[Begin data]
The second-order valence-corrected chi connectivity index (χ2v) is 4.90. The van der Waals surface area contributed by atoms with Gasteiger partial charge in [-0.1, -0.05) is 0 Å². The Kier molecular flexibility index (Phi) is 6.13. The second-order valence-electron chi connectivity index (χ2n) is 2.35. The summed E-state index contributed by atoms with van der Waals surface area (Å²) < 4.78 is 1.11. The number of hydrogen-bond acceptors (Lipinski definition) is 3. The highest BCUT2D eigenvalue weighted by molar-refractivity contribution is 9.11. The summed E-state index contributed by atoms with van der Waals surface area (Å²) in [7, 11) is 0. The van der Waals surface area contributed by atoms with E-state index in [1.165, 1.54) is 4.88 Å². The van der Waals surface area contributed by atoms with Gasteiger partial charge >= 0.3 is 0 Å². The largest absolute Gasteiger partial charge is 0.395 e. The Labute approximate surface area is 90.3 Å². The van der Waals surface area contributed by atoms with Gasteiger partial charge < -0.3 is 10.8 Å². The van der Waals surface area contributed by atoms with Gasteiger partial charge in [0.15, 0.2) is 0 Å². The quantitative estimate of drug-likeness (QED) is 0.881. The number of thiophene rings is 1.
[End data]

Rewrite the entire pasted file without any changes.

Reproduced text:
The second-order valence-corrected chi connectivity index (χ2v) is 4.90. The van der Waals surface area contributed by atoms with Gasteiger partial charge in [-0.1, -0.05) is 0 Å². The Kier molecular flexibility index (Phi) is 6.13. The second-order valence-electron chi connectivity index (χ2n) is 2.35. The summed E-state index contributed by atoms with van der Waals surface area (Å²) < 4.78 is 1.11. The number of hydrogen-bond acceptors (Lipinski definition) is 3. The highest BCUT2D eigenvalue weighted by molar-refractivity contribution is 9.11. The summed E-state index contributed by atoms with van der Waals surface area (Å²) in [7, 11) is 0. The van der Waals surface area contributed by atoms with E-state index in [1.165, 1.54) is 4.88 Å². The van der Waals surface area contributed by atoms with Gasteiger partial charge >= 0.3 is 0 Å². The largest absolute Gasteiger partial charge is 0.395 e. The Labute approximate surface area is 90.3 Å². The van der Waals surface area contributed by atoms with Gasteiger partial charge < -0.3 is 10.8 Å². The van der Waals surface area contributed by atoms with Gasteiger partial charge in [0.15, 0.2) is 0 Å². The quantitative estimate of drug-likeness (QED) is 0.881. The number of thiophene rings is 1.